Reducing the potential for accidents and the associated environmental impacts arising from road tankers transporting petro-chemical substances
De Villiers, Jonathan Izak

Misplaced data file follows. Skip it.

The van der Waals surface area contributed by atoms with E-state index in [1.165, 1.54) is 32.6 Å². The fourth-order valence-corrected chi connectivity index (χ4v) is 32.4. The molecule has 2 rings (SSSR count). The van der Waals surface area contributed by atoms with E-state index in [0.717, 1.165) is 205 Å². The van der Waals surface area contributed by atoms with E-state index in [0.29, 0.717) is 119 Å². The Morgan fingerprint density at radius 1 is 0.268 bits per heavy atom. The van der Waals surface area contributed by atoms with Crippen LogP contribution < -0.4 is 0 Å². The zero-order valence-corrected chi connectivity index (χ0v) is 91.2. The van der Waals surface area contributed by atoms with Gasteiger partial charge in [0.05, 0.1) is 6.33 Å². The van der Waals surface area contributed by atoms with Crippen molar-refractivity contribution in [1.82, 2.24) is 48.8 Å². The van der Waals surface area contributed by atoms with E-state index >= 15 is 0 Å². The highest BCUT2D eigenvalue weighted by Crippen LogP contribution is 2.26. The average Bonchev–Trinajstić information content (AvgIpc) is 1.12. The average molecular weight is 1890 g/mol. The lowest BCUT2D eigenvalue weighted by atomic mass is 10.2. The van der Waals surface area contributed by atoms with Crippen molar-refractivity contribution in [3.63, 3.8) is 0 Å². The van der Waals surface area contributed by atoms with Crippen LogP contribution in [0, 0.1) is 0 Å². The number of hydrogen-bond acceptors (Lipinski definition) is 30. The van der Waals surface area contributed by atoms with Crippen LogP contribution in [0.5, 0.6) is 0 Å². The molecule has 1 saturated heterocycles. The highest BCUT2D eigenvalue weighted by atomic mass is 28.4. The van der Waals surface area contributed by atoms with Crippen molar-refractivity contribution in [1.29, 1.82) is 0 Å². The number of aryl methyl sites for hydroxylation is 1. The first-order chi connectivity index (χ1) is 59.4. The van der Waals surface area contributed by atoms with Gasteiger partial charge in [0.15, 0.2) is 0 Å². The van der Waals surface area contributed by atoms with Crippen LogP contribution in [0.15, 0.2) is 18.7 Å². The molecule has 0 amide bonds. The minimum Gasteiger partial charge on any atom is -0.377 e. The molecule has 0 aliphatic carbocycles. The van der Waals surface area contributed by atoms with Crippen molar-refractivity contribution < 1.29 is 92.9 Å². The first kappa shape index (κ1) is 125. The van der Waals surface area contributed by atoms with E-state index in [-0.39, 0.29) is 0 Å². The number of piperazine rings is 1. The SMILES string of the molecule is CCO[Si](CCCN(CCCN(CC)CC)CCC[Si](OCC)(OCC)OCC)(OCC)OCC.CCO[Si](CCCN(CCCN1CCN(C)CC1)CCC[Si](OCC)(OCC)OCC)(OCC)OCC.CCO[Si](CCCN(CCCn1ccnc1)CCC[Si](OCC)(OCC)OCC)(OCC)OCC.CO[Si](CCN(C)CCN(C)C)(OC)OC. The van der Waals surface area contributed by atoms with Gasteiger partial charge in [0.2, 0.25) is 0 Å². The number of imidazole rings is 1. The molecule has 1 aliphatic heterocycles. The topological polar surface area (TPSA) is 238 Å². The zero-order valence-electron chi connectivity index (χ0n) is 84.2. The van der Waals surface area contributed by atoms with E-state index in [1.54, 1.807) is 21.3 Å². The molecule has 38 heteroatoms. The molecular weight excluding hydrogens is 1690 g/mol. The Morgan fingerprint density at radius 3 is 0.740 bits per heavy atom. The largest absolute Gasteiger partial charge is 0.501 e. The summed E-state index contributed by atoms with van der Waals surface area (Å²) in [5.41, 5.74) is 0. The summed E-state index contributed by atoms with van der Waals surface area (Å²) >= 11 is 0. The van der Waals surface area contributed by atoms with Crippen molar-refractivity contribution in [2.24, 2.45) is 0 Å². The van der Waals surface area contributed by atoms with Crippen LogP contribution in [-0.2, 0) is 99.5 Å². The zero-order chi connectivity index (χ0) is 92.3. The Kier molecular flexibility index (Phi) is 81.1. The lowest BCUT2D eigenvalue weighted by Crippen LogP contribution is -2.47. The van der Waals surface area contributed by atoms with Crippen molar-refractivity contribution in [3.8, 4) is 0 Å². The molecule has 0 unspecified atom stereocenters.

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Petroleum products, which are required to keep the 'wheels' of industry and commerce turning, are distributed from the various refineries to their destinations throughout the country on a daily basis and the mode and extent of transportation or conveyance of these products is varied. This distribution activity predominantly takes place by means of road tanker, pipeline as well as rail tanker and quantities during transit could vary from a few hundred litres to many thousands of litres per trip. Road tanker transportation is considered to be the most vulnerable form of distribution means and this poses a high risk in terms of the potential for being involved in an accident. The risk potential associated with the road transportation of these fuels, from an environmental point of view, is aggravated due to: *The conveyance of bulk loads, *non-roadworthiness of many vehicles, *inconsistency in vehicle condition checking systems and in the application of *safety systems, *poor road conditions, *driver fatigue, *hi-jacking threats, *the level of incompetence or unsuitability of drivers, *the inconsistency in driver training programs, *the vulnerability of the tankers being subject to collision and accidents. The potential exists for road tankers involved in accidents to leak or spill large quantities of petroleum products which in turn could result in catastrophic environmental consequences (such as leaking large quantities of fuel into sewers, plantations, rivers and streams thus causing much ground and water pollution). Also, during an accident the fuel leaking from a road tanker may ignite causing it to burn for several hours before it is finally brought under control and extinguished. This may result in much air pollution as well as damage to the surrounding ecological systems. Subsequent explosions could further result in severe loss of life and associated fires which in turn could cause more environmental degradation and damage. For the purpose of this dissertation, focus was specifically placed on the introduction of internal company control measures that a "supplier” company (such as Natref (Pty) Ltd) could implement to check whether petroleum product distributors are complying with predetermined criteria aimed at reducing the potential for accidents involving road tankers. The measuring of how these controls have an effect in the bigger scheme of things in terms of reducing accidents and environmental degradation was very difficult to determine because it was not possible to extract from the distributors how many of their vehicles were actually involved in incidents during the study period. As a result it was not possible to determine whether the improved control measures had an effect on the number of accidents incurred by the vehicles that were effected by the improved application of the standards. The study thus focused primarily on the effect that the implementation of an inspection system could have in progressively reducing the number of defects found on road tankers wanting to gain access to Natrefs site as well as measuring whether an improvement in compliance to standards actually took place. This study was conducted over a period of 22 months and involved the development and implementation of a new procedure and training course, implementation of an inspection checklist, improved reporting methods as well as improved the overall environmental awareness of the employees involved in the checking and inspection process. It is however assumed that the implementation and ongoing enforcement of the company standards has assisted in contributing towards minimising the potential for pollution exposures arising from accidents and in so doing minimising environmental degradation to a larger or lesser extent.
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